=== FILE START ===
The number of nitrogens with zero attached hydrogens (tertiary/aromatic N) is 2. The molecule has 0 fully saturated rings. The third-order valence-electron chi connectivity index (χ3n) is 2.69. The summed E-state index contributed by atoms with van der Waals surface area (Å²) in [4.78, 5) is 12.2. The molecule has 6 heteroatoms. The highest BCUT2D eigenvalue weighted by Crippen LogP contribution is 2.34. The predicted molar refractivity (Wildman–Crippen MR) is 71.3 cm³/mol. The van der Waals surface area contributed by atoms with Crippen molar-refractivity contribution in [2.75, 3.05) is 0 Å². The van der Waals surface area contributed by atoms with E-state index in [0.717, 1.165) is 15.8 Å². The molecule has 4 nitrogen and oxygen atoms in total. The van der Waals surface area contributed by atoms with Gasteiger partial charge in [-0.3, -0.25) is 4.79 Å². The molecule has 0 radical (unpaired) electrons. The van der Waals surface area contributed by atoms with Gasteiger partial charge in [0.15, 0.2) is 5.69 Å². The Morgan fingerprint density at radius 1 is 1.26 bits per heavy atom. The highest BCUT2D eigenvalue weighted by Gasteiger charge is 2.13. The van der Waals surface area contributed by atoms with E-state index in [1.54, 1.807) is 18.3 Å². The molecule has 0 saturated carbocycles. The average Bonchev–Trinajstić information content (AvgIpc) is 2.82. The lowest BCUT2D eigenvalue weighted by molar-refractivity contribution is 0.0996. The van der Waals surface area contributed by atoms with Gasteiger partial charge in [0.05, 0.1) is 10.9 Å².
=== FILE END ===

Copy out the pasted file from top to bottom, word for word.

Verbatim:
The number of nitrogens with zero attached hydrogens (tertiary/aromatic N) is 2. The molecule has 0 fully saturated rings. The third-order valence-electron chi connectivity index (χ3n) is 2.69. The summed E-state index contributed by atoms with van der Waals surface area (Å²) in [4.78, 5) is 12.2. The molecule has 6 heteroatoms. The highest BCUT2D eigenvalue weighted by Crippen LogP contribution is 2.34. The predicted molar refractivity (Wildman–Crippen MR) is 71.3 cm³/mol. The van der Waals surface area contributed by atoms with Crippen molar-refractivity contribution in [2.75, 3.05) is 0 Å². The van der Waals surface area contributed by atoms with E-state index in [0.717, 1.165) is 15.8 Å². The molecule has 4 nitrogen and oxygen atoms in total. The van der Waals surface area contributed by atoms with Gasteiger partial charge in [-0.3, -0.25) is 4.79 Å². The molecule has 0 radical (unpaired) electrons. The van der Waals surface area contributed by atoms with Gasteiger partial charge in [0.15, 0.2) is 5.69 Å². The Morgan fingerprint density at radius 1 is 1.26 bits per heavy atom. The highest BCUT2D eigenvalue weighted by Gasteiger charge is 2.13. The van der Waals surface area contributed by atoms with E-state index in [1.54, 1.807) is 18.3 Å². The molecule has 0 saturated carbocycles. The average Bonchev–Trinajstić information content (AvgIpc) is 2.82. The lowest BCUT2D eigenvalue weighted by molar-refractivity contribution is 0.0996. The van der Waals surface area contributed by atoms with Gasteiger partial charge in [0.05, 0.1) is 10.9 Å².